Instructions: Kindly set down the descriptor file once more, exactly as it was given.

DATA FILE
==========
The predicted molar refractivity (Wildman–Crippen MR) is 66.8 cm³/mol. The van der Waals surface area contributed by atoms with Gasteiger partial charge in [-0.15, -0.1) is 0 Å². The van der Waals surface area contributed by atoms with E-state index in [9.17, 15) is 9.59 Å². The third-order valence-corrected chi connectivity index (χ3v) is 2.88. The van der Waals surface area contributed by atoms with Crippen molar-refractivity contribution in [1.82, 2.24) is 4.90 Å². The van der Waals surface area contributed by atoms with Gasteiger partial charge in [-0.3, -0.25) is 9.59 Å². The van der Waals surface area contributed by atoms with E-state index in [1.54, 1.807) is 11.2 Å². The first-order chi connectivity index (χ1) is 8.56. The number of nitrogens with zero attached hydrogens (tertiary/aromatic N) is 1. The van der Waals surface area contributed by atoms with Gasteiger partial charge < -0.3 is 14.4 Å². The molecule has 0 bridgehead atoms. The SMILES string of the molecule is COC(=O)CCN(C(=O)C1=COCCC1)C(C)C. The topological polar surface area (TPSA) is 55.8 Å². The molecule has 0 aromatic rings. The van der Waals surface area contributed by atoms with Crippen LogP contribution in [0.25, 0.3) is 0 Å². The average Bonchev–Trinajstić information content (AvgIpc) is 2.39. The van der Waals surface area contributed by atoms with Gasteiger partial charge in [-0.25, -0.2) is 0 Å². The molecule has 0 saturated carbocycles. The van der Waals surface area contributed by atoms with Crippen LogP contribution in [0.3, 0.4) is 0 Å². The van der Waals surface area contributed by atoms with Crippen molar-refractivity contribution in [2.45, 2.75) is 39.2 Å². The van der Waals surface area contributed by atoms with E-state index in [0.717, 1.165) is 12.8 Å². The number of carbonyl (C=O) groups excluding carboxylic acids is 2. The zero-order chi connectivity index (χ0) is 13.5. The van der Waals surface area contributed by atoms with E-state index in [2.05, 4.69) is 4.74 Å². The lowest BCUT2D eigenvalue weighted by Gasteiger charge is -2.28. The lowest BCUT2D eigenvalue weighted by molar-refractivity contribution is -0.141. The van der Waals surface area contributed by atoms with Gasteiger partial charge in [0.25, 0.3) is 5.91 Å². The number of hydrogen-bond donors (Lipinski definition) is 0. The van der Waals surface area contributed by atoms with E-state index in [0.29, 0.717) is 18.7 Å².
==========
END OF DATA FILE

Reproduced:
The predicted molar refractivity (Wildman–Crippen MR) is 66.8 cm³/mol. The van der Waals surface area contributed by atoms with Gasteiger partial charge in [-0.15, -0.1) is 0 Å². The van der Waals surface area contributed by atoms with E-state index in [9.17, 15) is 9.59 Å². The third-order valence-corrected chi connectivity index (χ3v) is 2.88. The van der Waals surface area contributed by atoms with Crippen molar-refractivity contribution in [1.82, 2.24) is 4.90 Å². The van der Waals surface area contributed by atoms with Gasteiger partial charge in [-0.3, -0.25) is 9.59 Å². The van der Waals surface area contributed by atoms with E-state index in [1.54, 1.807) is 11.2 Å². The first-order chi connectivity index (χ1) is 8.56. The number of nitrogens with zero attached hydrogens (tertiary/aromatic N) is 1. The van der Waals surface area contributed by atoms with Gasteiger partial charge < -0.3 is 14.4 Å². The molecule has 0 bridgehead atoms. The SMILES string of the molecule is COC(=O)CCN(C(=O)C1=COCCC1)C(C)C. The topological polar surface area (TPSA) is 55.8 Å². The molecule has 0 aromatic rings. The van der Waals surface area contributed by atoms with Crippen LogP contribution in [0.25, 0.3) is 0 Å². The average Bonchev–Trinajstić information content (AvgIpc) is 2.39. The van der Waals surface area contributed by atoms with Gasteiger partial charge in [-0.25, -0.2) is 0 Å². The molecule has 0 saturated carbocycles. The van der Waals surface area contributed by atoms with Crippen LogP contribution in [0.3, 0.4) is 0 Å². The van der Waals surface area contributed by atoms with Crippen molar-refractivity contribution in [2.45, 2.75) is 39.2 Å². The van der Waals surface area contributed by atoms with E-state index in [0.717, 1.165) is 12.8 Å². The number of carbonyl (C=O) groups excluding carboxylic acids is 2. The zero-order chi connectivity index (χ0) is 13.5. The van der Waals surface area contributed by atoms with E-state index in [2.05, 4.69) is 4.74 Å². The lowest BCUT2D eigenvalue weighted by Gasteiger charge is -2.28. The lowest BCUT2D eigenvalue weighted by molar-refractivity contribution is -0.141. The van der Waals surface area contributed by atoms with Gasteiger partial charge in [0.25, 0.3) is 5.91 Å². The number of hydrogen-bond donors (Lipinski definition) is 0. The van der Waals surface area contributed by atoms with E-state index in [0.29, 0.717) is 18.7 Å².